Painting, so masculine, so metaphysical, so patriarchal, can become, as in Fanchon’s practice, another thing. A practice that is free.
When I first met Sylvie Fanchon, she had stopped painting. She told me so without sadness. She was done, at least at that time, with it. She kindly showed me the drawings she was making. Besides the dimensions and texture of working on paper, perhaps the most significant difference from her painting was that of the game of colors produced between the color of the surface itself, white, and the pencil that colored the paper in different tones and intensities of gray.
In these drawings, there were phrases that I had not seen before in her work. In the case of the drawing that most caught my attention, the words, now in English, formed the set THESHOWMUSTGOON. Above it, emerged the silhouette of a smiling cow.13 It took me a while to recognize it, but eventually I was able to associate it with the image of a brand of cheese that my daughter likes. Also, still hung on her studio walls, there was one of her latest paintings. Near the silhouette of a dog, appeared the letters KEEP/UPSPIRITSYOUR.14 In its tearing and rearrangement I was able to locate a type of language, or rather a use of language, that has become part of a dominant culture. That which, in its authority and its cruelty, denotes a regime that pretends to make us responsible for our well-being. Linguistic strategies of the as if type that seek to anchor in us the responsibility for our destinies. As if it were one’s will that allows life to continue or to end. I remembered those moments of pandemic when I was instructed in those unbearable expressions intended to be declarative statements: “The show must go on”. Is this a show? Whose show? For whom? Why must it go on? What is it that must go on? I also remembered the fury in my friend Sonia’s eyes when, dying of cancer, someone told her to keep her spirits up, that it would help her to recover. As if it depended on her spirits whether her cells would multiply or not. After visiting Sylvie Fanchon’s studio, I called my sister who is an oncologist. I asked her why doctors said such phrases. She thoughtfully replied, “Sometimes we don't have much to say, but it would certainly be better to remain silent.”
The language, extracted from writing conventions and found in Fanchon’s drawings, allowed, as in the Cortana series, a detachment that releases a laugh at the nonsense and obtuseness of the linguistic operation and the existential imbalances that playing with language caused. The mismatch between the smiling cow and the authoritarian statement created a gap. Humor appeared in it, but not without a hint of irritation and sorrow.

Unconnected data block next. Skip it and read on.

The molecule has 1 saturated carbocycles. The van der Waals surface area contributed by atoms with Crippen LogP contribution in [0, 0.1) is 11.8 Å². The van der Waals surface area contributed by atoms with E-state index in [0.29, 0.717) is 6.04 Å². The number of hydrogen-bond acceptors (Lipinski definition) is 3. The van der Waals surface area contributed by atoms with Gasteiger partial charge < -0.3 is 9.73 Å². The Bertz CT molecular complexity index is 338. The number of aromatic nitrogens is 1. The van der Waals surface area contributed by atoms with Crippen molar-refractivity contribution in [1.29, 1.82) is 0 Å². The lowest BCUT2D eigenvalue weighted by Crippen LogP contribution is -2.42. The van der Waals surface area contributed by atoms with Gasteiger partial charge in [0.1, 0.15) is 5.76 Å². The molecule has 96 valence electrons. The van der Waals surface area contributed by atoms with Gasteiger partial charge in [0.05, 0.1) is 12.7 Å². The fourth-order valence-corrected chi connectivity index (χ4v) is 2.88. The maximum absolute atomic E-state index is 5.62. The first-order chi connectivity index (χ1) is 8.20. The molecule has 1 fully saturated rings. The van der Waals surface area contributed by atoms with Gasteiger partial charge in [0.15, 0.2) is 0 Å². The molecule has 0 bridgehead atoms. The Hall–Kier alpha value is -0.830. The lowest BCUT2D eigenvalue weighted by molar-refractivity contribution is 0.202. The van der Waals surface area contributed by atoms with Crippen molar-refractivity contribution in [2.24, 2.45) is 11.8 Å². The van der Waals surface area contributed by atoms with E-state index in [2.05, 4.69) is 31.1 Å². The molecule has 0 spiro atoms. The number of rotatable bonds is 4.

These works insist on the truth of the art work, in dismantling its pretensions and authority. Painting, so masculine, so metaphysical, so patriarchal, can become, as in Fanchon’s practice, another thing. A practice that is free. When Fanchon paints, she plays, has fun, enjoys herself. She is also angry, but that does not take away the pleasure of playing and including us in it.
The morning I visited Sylvie Fanchon’s studio turned into afternoon. We reviewed the works she had stored there. One by one, we went over her techniques and the reasons that had led her to making them. She showed me the stencil shapes she keeps in a folder, where letters of various sizes, and cartoon characters, are piled up. She generously spoke to me in English, although, after a while and about certain things, she would switch to French. There are things that one can only say in one’s own language. Time went by in talking not only about art, but also about our daughters—what it means to be mothers and to be artists. About work and care. We also talked about our mothers and fathers, our inheritances and legacies, the places where we were born, and how to live in the times we are living. About what the pandemic did to us, and what we have lost. For Fanchon, these intimate detours are not part of her work, but for me they are important to know when I write about her. It is only from there that I can think about the truth. A truth that no longer pretends to be universal, not even true. Perhaps only possible, thinkable, speakable, shareable.
Now, while thinking and writing about Sylvie Fanchon’s work, I realize that I am smiling too.